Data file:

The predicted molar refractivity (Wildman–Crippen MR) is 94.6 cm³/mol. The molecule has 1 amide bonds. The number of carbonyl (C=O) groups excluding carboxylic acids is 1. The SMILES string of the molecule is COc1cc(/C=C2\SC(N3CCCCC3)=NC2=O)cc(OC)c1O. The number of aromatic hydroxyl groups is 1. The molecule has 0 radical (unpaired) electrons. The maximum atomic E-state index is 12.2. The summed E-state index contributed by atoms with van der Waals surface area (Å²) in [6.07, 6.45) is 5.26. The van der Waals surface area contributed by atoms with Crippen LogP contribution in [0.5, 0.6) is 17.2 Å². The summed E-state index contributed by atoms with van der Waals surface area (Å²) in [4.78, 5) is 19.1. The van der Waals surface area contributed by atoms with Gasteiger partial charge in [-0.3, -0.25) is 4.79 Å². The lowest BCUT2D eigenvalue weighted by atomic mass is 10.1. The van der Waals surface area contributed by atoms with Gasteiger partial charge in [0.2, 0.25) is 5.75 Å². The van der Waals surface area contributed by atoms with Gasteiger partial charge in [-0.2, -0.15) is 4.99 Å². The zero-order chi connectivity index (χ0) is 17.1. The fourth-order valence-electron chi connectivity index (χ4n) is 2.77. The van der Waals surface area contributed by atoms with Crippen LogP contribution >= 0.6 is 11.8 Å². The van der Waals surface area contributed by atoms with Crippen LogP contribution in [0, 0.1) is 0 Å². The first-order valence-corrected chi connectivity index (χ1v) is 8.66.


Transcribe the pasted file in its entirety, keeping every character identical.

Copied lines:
The predicted molar refractivity (Wildman–Crippen MR) is 94.6 cm³/mol. The molecule has 1 amide bonds. The number of carbonyl (C=O) groups excluding carboxylic acids is 1. The SMILES string of the molecule is COc1cc(/C=C2\SC(N3CCCCC3)=NC2=O)cc(OC)c1O. The number of aromatic hydroxyl groups is 1. The molecule has 0 radical (unpaired) electrons. The maximum atomic E-state index is 12.2. The summed E-state index contributed by atoms with van der Waals surface area (Å²) in [6.07, 6.45) is 5.26. The van der Waals surface area contributed by atoms with Crippen LogP contribution in [0.5, 0.6) is 17.2 Å². The summed E-state index contributed by atoms with van der Waals surface area (Å²) in [4.78, 5) is 19.1. The van der Waals surface area contributed by atoms with Gasteiger partial charge in [-0.3, -0.25) is 4.79 Å². The lowest BCUT2D eigenvalue weighted by atomic mass is 10.1. The van der Waals surface area contributed by atoms with Gasteiger partial charge in [0.2, 0.25) is 5.75 Å². The van der Waals surface area contributed by atoms with Gasteiger partial charge in [-0.2, -0.15) is 4.99 Å². The zero-order chi connectivity index (χ0) is 17.1. The fourth-order valence-electron chi connectivity index (χ4n) is 2.77. The van der Waals surface area contributed by atoms with Crippen LogP contribution >= 0.6 is 11.8 Å². The van der Waals surface area contributed by atoms with Crippen LogP contribution in [0, 0.1) is 0 Å². The first-order valence-corrected chi connectivity index (χ1v) is 8.66.